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Fix the Top 5 Online Job Search Frustrations for Applicants
Posted By Rick Moore On September 12, 2013 @ 6:13 am In Advice and How-Tos | 21 Comments
Brilliant people and companies simplify; others complicate. The evidence of this principle is all around us. Ebay simplified the garage sale; Google distills the enormity of the Internet in seconds; and Apple has engineered the “smart” in phones so that all of its customers don’t have to be.
Conversations with employees, colleagues, and friends have often centered on ways to simplify. Want to lose weight? Burn more calories than you consume. Interested in accumulating wealth? Save more than you spend. Want to have meaningful work? Know your strengths and passions and find a job that personifies them. When approached with a challenge, train your brain to think “what is the simplest way to solve this?” This question will predominately lead to an attainable strategy. We love simple and tend to avoid people, processes, and technology that complicate.
The winning teams always execute the fundamentals better. Are you and your company doing the fundamentals better than the competition?
Recently, I used Google Consumer to gather data regarding the frustrations of job seekers. The results suggest that while companies are entrenched in solving social media and new talent aggregation techniques, they are ignoring the basics. Neglecting candidates is like a surgeon failing to scrub before surgery. Sooner or later someone will suffer. Until your company is mastering the basics, consider not taking on complicated sourcing or talent acquisition strategies. If you build an amazing social media recruitment campaign and have no followers, you will fail.
A straightforward question was asked, “What is your single biggest frustration with an online job search”? The responders’ No. 1 frustration was a lack of response after submitting an application. Most applicant tracking systems afford the ability to do an auto response to the applicant, and the letters are usually filled with carefully crafted words to say, “We received your document, are reviewing it, and will get back to you if you align with our needs.” This is an excellent time to include paths to your company page on Facebook, LinkedIn, and Twitter to expand exposure and to improve your odds of getting referrals — the king of quality hires.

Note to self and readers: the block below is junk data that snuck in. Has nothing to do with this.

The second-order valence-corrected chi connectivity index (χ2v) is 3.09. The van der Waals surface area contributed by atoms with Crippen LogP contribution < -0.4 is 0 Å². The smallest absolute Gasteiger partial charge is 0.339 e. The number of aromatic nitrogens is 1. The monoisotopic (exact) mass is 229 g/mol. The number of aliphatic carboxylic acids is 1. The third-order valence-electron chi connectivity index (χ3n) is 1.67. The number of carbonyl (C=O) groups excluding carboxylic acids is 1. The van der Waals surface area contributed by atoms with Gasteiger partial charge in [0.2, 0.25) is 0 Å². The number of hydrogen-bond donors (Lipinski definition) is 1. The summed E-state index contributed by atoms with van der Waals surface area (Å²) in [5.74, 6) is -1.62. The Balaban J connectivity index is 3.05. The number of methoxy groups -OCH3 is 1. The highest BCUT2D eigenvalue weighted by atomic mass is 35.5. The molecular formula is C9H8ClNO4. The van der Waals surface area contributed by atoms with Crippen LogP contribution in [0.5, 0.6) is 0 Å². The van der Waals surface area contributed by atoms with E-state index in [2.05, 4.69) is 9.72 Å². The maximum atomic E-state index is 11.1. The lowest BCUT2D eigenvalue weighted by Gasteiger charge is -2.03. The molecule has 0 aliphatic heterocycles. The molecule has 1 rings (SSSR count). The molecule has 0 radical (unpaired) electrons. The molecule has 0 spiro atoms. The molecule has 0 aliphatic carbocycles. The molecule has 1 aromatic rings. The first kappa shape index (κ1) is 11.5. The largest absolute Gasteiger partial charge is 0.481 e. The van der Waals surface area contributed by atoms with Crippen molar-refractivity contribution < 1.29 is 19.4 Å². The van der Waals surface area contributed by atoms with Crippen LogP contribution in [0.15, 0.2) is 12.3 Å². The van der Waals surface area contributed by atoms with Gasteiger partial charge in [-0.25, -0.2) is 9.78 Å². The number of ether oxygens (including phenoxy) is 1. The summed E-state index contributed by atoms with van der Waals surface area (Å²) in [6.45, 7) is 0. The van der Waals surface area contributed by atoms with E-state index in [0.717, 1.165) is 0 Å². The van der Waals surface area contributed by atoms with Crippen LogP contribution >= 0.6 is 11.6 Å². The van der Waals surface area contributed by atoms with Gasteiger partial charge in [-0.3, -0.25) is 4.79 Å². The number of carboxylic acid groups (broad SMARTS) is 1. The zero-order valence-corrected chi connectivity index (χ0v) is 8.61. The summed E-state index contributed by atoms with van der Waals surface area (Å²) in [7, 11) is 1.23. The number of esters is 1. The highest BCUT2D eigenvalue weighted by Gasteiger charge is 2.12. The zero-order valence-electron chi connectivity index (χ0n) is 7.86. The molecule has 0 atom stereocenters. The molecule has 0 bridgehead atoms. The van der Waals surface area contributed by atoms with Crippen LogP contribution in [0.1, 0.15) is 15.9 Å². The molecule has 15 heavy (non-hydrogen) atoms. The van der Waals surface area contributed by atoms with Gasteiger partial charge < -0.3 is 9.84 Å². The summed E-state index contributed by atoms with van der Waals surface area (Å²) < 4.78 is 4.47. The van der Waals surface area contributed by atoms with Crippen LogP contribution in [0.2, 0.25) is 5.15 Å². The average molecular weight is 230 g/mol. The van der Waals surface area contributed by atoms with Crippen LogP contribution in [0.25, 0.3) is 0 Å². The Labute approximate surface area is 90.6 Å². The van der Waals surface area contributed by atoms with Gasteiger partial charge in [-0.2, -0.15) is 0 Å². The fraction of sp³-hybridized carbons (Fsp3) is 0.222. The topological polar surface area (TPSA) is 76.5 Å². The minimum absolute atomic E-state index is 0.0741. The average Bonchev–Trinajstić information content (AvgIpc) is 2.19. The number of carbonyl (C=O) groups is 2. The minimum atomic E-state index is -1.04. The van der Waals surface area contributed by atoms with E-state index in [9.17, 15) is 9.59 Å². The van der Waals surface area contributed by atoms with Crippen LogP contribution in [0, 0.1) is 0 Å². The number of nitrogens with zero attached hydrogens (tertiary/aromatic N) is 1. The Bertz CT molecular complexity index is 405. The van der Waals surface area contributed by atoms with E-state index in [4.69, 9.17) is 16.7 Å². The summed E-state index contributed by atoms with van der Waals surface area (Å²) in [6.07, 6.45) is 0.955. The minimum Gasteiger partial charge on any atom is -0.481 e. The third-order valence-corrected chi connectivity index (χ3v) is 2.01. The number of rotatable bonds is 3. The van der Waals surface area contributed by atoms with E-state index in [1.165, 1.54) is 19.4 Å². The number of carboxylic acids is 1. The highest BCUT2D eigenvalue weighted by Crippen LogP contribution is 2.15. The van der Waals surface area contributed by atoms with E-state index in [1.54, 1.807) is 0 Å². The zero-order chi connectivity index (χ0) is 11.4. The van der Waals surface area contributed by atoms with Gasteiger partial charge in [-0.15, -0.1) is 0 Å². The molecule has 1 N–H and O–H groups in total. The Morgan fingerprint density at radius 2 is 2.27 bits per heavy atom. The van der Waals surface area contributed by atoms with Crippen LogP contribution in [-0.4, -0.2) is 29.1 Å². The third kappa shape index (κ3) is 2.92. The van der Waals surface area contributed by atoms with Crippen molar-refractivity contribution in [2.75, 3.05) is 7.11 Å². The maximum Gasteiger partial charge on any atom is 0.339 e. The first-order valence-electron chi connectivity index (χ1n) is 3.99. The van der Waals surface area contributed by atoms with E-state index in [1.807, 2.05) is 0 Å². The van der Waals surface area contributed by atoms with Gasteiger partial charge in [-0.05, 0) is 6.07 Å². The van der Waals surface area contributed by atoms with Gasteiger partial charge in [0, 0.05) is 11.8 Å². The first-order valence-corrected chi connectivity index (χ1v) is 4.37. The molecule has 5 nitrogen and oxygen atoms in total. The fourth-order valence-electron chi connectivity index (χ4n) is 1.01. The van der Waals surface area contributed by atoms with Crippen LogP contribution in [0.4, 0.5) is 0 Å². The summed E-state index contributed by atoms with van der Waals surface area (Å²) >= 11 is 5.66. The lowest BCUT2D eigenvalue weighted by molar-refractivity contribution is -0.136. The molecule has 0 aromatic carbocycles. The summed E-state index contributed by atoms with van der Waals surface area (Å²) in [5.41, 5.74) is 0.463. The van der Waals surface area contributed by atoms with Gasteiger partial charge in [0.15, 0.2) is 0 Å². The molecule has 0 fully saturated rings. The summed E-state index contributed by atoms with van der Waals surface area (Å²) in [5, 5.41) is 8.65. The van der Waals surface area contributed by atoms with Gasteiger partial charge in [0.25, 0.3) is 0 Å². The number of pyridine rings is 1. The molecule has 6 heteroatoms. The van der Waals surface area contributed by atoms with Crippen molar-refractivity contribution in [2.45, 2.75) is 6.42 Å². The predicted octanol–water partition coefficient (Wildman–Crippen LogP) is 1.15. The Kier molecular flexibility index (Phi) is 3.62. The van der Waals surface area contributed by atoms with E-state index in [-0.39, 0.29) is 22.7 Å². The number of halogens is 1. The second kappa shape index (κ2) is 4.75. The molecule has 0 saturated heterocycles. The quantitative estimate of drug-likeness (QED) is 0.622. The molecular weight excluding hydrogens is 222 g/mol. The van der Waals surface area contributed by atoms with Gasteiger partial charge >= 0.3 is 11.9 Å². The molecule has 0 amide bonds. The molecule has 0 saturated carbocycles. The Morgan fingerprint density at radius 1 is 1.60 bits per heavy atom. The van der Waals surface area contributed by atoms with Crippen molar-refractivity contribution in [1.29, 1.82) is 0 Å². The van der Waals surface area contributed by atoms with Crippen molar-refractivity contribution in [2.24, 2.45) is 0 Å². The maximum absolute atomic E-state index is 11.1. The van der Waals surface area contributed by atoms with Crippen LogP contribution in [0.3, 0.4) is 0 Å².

When companies talk about building talent pipelines, the unmistakable element required is ongoing and two-way communication. There is a significant opportunity to work on your employment brand and reputation even during the “rejection” process. Once a job is filled, send a second letter to the applicant base to let them know the position has been filled. This letter should repeat the invitation to interact with your company’s branding efforts on social media platforms.
Recruiting has a tough statistical wall in front of it, as the odds for an applicant to be successful are alarmingly low. When we do the math, a recruitment campaign that produces 175 applications represents the fact that only .006 (1 divided by 175) of the respondents will be excited about your decision. Branding is about consumer perception. By ignoring this article you risk branding your organization as one where communication only flows one way, you don’t care about anyone other than yourself, and the time the applicant spent applying has no relevance for you. Conversely, if you are interested in real solutions then follow the data; fix the fundamentals that lead to frustration for job seekers.
The chart above represents 1,502 responses attained through a nationwide survey on Google Consumer.
Some simple solutions to the top 5 applicant frustrations:
As you consider changes, upgrades, and improvements in the applicant experience (and to how it relates to your overall branding campaign), be brilliant and make the process as simple as possible. Your attention to the fundamentals has the power to increase applicant satisfaction and contribute to your reputation as an employer of choice. Many applicant frustrations can easily be addressed and corrected. Doing so will help you focus on the objectives, not the obstacles, in the talent acquisition lifecycle.
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